The science behind the rubber metal bonding process is varied and complex; rubber to metal bonding is often referred to as a sophisticated industrial process because it takes both skill and patience. Often the type of polymer (rubber) chosen depends on what type of metal is to be used and/or the part being manufactured. Determining the appropriate bonding agent is critical. The selection process depends on the rubber to be used, the component design and the elasticity of the rubber. The traditional metal used in rubber metal bonding services is steel in all its forms and grades, but recently, an increasing amount of products are made of aluminum alloys and polyamides because they are less expensive and lighter in weight without compromising quality or durability. Almost any material can be bonded to rubber, provided that it can withstand the heat and pressures of the rubber molding process. However, the results of bonding rubber to alloys, such as bronze and brass, greatly depend on the composition of the alloys. Environmental factors have also changed the bonding material. Originally, solvent-based adhesives were used, but today they have mostly been replaced by water-based adhesive, an environmentally friendly alternative that has been proven to provide the same sealing properties that are able to withstand the same conditions and last just as long.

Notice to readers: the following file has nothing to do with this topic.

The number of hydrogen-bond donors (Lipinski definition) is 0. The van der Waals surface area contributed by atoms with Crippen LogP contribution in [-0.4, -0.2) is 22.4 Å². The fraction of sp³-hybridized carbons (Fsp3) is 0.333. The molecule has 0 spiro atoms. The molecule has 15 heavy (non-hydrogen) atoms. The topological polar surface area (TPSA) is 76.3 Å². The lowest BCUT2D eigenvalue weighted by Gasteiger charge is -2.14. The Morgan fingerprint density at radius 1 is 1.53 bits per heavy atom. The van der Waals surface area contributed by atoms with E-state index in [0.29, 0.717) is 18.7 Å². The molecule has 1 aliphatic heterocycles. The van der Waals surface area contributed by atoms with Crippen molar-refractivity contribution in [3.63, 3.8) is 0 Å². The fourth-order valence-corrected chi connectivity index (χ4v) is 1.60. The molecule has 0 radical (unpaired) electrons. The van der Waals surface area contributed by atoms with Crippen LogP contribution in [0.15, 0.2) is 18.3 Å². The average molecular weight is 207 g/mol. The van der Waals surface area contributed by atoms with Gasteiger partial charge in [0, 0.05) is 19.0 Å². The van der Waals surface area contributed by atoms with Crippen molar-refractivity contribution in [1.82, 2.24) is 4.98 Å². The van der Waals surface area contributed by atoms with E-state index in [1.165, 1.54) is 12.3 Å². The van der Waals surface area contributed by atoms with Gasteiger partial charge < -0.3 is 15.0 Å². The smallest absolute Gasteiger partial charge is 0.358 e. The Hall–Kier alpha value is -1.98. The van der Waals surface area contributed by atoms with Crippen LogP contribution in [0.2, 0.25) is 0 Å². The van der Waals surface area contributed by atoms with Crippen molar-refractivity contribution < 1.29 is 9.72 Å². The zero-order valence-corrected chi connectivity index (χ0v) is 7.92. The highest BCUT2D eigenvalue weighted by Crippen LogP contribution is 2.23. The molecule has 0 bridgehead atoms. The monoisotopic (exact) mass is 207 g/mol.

The bonding process, no matter what type of metal, bonding adhesive and rubber are chosen, is similar in almost all cases. After the substrate has been fabricated, it must be cleaned of all dust, debris, grime and oil using a sand blaster, chemicals and degreasers. Next, the bonding agents are sprayed onto the surface in coats. The rubber molding process is next, which is considered the most important and difficult step in the bonding process. The metal component is positioned within a mold, which is most likely injected with uncured rubber that is heated and almost molten. Sometimes, plated inserts are added for more strength. The rubber is left to cure, and when it has completely dried, the part is finished. Sometimes the mold itself is just slightly larger than the substrate, and the rubber forms a thin coating around the metal, while other products require complex rubber part designs that greatly differ from the substrate's dimensions. The products made by rubber metal bonding services are used in various areas of the industrial, commercial and medical fields. Many of the components are used for the isolation of vibration and noise in manufacturing applications. The motor vehicle industry in particular uses a large number of bonded rubber to metal parts. The steering wheel is joined to the steering column by various rubber bonded parts. Foot pedals and bumpers are examples of common items that have rubber/metal characteristics. Because of the wide variety of parts used today consisting of bonded rubber to metal, most of the shops that specialize in the manufacturing of these parts are custom shops that work with customers from the design level through production.